The Well-Tempered Ear

Classical music Q&A: Co-artistic directors Paul Rowe and Cheryl Bensman Rowe discuss the 14th annual Madison Early Music Festival that begins this Saturday and ends next Friday. It will explore the German Renaissance and the bridge between pre-Baroque and early Baroque music including J.S. Bach and Handel, and it will feature several major early music groups as well as a new Handel aria competition.

July 2, 2013

By Jacob Stockinger

The fact that it is the ONLY Wisconsin classical music festival listed in The New York Times summer guide and NPR’s summer guide tells you something about the Madison Early Music Festival (MEMF).

Specifically, those honors tell you that MEMF has come of age and is now a firmly established classical music event with a national and even international following and audience as well as performers (Cantus Consort Leipzig, Dark Horse Early Brass Consort, the Renaissance band Piffaro and the Parthenia Consort) and students.

Here is a link with complete information about the 14th annual Madison Early Music Festival, including venues, dates and times as well as performers and programs. As a general rule, FREE pre-concert lectures are at 6:30 p.m.  in Room L-160 of the Elvehjem Building of the Chazen Museum of Art and concerts are in Mills Hall at 7:30 p.m.

I recently spoke with UW-Madison baritone Paul Rowe his wife soprano Cheryl Bensman Rowe, who serve as co-artistic directors of the festival. (Both are seen below in a photo from the 2012 sold-out MEMF concert by Anonymous Four.)

Here is their email Q&A:

MEMF 2012 Anon 4 Cheryl Bensman-Rowe and Paul Rowe

How successful is this year’s festival compared to others in terms of enrollment, budgets, performers, etc.? Is MEMF clearly established now nationally or even internationally?

We are running ahead of normal this year in terms of participants, and we are sure that once the festival gets closer we will have a larger number of people involved than usual. This is partly due to the success of last summer’s festival and partly to the music and era that we are focusing on this summer.

memf 14 logo

The addition of the Handel aria competition has given us a different kind of visibility. The large number of entries and inquiries shows how established the festival is nationally. It is gratifying to see that we are now being listed in several national publications.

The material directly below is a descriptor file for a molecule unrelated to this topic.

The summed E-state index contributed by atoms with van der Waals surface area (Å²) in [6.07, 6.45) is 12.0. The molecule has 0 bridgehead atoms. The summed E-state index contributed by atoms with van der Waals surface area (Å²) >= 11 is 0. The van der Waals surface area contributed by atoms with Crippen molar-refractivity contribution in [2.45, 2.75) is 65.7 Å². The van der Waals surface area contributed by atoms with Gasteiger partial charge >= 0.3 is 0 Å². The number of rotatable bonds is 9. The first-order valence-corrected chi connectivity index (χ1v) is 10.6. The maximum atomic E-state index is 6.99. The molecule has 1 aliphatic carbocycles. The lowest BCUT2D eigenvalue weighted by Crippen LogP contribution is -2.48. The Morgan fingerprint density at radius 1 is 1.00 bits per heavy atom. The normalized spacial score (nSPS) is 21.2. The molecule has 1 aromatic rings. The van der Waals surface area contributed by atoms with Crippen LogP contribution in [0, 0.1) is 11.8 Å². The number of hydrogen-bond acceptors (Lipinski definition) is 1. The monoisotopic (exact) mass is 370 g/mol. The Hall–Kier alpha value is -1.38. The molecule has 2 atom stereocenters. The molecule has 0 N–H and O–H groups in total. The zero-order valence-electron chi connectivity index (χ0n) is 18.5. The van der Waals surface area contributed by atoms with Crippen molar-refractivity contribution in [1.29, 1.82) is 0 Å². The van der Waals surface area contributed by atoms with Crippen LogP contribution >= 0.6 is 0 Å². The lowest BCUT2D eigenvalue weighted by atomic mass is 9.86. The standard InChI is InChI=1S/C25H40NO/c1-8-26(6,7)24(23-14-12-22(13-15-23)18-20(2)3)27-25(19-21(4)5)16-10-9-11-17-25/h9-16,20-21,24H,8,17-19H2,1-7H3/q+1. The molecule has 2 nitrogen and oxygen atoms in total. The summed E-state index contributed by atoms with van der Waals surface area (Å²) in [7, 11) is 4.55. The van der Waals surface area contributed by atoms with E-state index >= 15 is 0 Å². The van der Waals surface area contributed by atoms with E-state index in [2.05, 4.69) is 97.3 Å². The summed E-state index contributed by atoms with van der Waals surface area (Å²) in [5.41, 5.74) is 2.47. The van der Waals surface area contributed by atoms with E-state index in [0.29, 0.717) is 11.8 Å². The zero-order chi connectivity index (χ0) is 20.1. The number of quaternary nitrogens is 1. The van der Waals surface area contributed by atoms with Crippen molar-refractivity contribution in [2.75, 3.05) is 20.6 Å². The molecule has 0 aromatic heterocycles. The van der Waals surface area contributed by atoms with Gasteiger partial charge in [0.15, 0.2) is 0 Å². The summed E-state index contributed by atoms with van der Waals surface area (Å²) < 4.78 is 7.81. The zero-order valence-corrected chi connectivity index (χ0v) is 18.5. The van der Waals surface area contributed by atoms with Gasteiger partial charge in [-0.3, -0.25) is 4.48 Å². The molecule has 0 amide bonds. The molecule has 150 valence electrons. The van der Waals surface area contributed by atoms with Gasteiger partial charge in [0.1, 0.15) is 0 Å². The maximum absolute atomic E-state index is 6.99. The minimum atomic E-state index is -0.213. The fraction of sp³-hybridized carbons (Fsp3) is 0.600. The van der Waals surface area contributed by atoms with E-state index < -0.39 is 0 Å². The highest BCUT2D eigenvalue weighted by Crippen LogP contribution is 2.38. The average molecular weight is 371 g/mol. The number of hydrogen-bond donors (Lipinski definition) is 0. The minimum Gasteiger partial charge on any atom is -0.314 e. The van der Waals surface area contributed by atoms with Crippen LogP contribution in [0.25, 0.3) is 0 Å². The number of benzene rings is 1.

This year’s music has something for everyone interested in early music since it is situated during the change in styles between what is usually called the Renaissance and the early Baroque.

This means that while music was changing there was still a great deal of carry-over in terms of musical style and the instruments that are used. So there are recorders, sackbuts (early trombones, below top) and shawms (early oboes, below bottom) but also violins, cellos, harpsichords and other more instruments that are more familiar to “classical” audiences.



What is new and what is the same in terms of format, students, faculty members and performers?

The main differences this year are the addition of a masked ball on Wednesday night and the new Handel Aria Competition, the finals of which will take place on Monday night. (A portrait of Handel is below.)

handel big 2

Why was the topic of the German Renaissance chosen for the early music festival? What composers and works will be highlighted?

The specific time of the international celebration in March of 1616 gives a specific focus to the festival this year. The reason for the two-week party was the christening of the fifth son of the Duke of Württemberg (below), who was very well-connected in social and political circles.

John Frederick Duke of Wurttenberg

This time in history saw many such celebrations all over Europe and normally included theatrical, sacred and other celebrations. Much of the music and other details about the activities were printed in a kind of souvenir book that was distributed among the important guests. The events included a sacred mass (which will provide much of the music for the all festival concert), a masked ball, dances and theatrical presentations on allegorical themes.